• Digitally signing DNS records using a system like DNSSec. While it would be technically possible for Pantheon to host records signed offline, it's much easier for interested organizations to operate their own DNS or choose a provider that supports the desired signing methods.
  • Uncommon record types. If Pantheon required use of specific nameservers, it's unlikely that all of the desired record types would be available, particularly legacy ones.
  • Programmatic updates. Such use cases include domain control validation for obtaining certificates and automated responses to security events. Different DNS services support different update APIs, and it's unlikely Pantheon would ever be able to support them all.

If your site doesn't have these advanced needs, there are free and inexpensive options outside of Pantheon. We recommend considering your domain registrar's DNS services, Amazon Route 53, Google Cloud DNS, or Cloudflare.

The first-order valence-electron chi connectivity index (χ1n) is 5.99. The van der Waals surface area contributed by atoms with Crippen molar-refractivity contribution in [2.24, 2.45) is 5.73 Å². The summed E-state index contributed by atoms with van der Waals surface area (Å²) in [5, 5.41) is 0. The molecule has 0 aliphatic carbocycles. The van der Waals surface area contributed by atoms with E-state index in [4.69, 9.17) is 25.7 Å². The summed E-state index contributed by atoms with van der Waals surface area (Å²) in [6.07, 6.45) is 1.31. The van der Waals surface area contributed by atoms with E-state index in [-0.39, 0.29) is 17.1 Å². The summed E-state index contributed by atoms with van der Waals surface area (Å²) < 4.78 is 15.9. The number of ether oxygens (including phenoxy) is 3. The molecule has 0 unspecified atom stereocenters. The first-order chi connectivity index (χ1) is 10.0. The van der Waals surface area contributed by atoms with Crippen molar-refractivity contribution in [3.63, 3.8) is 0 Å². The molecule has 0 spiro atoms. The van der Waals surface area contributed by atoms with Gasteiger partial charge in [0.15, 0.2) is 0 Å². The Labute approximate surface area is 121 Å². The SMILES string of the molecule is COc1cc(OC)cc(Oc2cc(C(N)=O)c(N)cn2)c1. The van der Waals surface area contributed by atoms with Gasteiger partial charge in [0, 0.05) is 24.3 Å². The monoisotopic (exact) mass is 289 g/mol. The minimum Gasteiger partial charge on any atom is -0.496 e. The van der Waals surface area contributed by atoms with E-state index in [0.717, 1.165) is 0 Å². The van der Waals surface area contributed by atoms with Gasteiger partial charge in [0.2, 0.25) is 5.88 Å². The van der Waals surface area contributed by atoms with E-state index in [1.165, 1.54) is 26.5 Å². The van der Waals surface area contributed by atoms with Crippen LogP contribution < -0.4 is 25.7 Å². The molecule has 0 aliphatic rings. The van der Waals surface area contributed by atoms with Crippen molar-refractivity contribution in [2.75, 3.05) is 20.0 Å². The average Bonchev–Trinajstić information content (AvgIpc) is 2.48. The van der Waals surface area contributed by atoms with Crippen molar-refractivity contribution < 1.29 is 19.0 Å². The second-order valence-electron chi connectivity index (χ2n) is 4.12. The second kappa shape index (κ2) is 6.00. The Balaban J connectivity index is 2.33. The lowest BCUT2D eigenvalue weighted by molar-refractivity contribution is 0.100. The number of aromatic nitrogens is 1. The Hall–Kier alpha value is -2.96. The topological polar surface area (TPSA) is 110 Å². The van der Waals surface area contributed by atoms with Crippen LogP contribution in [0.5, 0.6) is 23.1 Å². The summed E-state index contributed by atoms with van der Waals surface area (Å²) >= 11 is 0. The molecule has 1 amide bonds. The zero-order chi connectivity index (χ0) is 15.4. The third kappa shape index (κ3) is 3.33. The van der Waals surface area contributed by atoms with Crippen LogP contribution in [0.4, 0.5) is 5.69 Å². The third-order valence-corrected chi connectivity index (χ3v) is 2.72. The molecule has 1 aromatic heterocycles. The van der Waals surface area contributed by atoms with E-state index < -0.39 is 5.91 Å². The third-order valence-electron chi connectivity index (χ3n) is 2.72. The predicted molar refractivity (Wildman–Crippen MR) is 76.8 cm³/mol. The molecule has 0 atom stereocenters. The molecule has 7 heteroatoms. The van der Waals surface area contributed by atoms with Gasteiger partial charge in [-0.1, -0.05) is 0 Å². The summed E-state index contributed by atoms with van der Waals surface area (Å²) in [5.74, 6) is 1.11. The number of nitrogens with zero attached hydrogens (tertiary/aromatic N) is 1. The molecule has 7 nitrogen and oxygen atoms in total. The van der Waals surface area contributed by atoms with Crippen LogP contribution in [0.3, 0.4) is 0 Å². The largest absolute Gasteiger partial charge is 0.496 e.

Why does the www subdomain redirect to the bare domain?

Some DNS providers provide a default CNAME record for www pointing to @ (the bare domain). Remove these records and replace them with the records suggested by the Pantheon Site Dashboard.

Note that if the Platform detects a CNAME record, the DNS Status will show Remove this detected record on the line with the CNAME. Remove the CNAME from the DNS management service to avoid potential issues or interruptions.

What are AAAA records, and do I need them?

AAAA or "quad-A" records are used to assign IPv6 addresses to domain names. While most of the internet still uses IPv4, the address pool has been exhausted and IPv6 became the standard as of July 14th, 2017.

AAAA records are not required, but recommended as a best practice for performance, especially for mobile devices.

Pantheon provides IPv6 addresses for you to assign AAAA records to. If your DNS service does not support AAAA you can simply omit these records for now, but consider asking your provider to add functionality, as the need for IPv6 will only increase in the future.